Eventually, he ended up in a 4-by-8 penitentiary cell, where he found himself completely and utterly alone. He had received a three-year sentence for his third DWI and had burned all his bridges. His mother was the only one who would come to visit him.

“My life had revolved around four things: drinking, trying to drink, recuperating from drinking, and trying not to drink,” Jeffery says.

Even then, in his darkest moment, Jeffrey’s mom reminded him to look for that pony and search for the positive aspects of his negative situation. He buckled down and made the most of his time in prison by studying vitamins, minerals, metabolism, and fitness. His hard work paid off and he earned his GED, the salutatorian of his class. In addition to studying nutrition and fitness, he also applied those concepts to his life and lost 54 pounds before he was released from prison.

Sincere, Internal Pain and Heartache

Jeffrey was released from prison in March of 2017 and managed to stay sober for two months, purely out of fear of going back to the penitentiary. Unfortunately, even the fear of prison couldn’t keep Jeffery away from alcohol for long. He ended up drunk behind the wheel of his mom’s car, which he took without permission while on parole.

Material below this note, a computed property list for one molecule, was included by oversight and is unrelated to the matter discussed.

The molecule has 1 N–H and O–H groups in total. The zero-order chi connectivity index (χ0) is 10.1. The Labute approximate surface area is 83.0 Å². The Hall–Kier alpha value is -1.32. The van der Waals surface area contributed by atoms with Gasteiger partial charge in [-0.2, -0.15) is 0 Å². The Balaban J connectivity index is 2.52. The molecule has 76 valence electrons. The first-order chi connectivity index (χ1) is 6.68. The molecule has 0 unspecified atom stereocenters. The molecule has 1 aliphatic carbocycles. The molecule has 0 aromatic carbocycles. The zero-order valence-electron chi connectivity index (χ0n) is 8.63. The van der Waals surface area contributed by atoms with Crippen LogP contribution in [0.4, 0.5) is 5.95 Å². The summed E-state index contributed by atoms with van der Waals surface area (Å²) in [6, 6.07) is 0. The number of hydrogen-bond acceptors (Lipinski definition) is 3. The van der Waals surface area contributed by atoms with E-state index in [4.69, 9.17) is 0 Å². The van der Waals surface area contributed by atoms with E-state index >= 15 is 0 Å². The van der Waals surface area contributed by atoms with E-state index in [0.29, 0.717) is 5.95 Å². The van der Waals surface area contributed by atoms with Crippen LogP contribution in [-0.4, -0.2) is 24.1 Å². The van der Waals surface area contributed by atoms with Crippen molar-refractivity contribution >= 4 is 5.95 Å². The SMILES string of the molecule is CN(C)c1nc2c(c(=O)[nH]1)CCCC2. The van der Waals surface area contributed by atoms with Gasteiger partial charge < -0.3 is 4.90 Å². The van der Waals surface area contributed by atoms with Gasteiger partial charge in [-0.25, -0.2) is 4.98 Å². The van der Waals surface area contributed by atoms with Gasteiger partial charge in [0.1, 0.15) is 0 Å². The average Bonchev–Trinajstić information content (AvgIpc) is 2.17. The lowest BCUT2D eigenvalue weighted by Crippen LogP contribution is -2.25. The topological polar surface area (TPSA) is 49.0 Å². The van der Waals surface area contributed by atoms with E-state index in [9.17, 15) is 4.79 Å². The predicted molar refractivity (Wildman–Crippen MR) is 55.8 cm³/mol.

The internal pain he was experiencing was simply too much to bear anymore and he knew he desperately needed help. Unlike many others who attend rehab to appease loved ones or to avoid criminal charges, Jeffery’s decision to enroll in treatment was simply a result of sincere, internal pain and heartache.

“I started off doing [drugs] to fit in. But I had an addictive mentality even before that,” he says. “I collected things and latched onto toxic people. I was in love with the idea of being in love,” he says. “I’ve been fighting a mental war for as long as I can remember, not dealing with the internal stuff.”

Nova Recovery Center was Jeffery’s first and only experience with rehab. He started treatment with a positive outlook (still searching for that pony) and came to Nova knowing he was beyond human aid.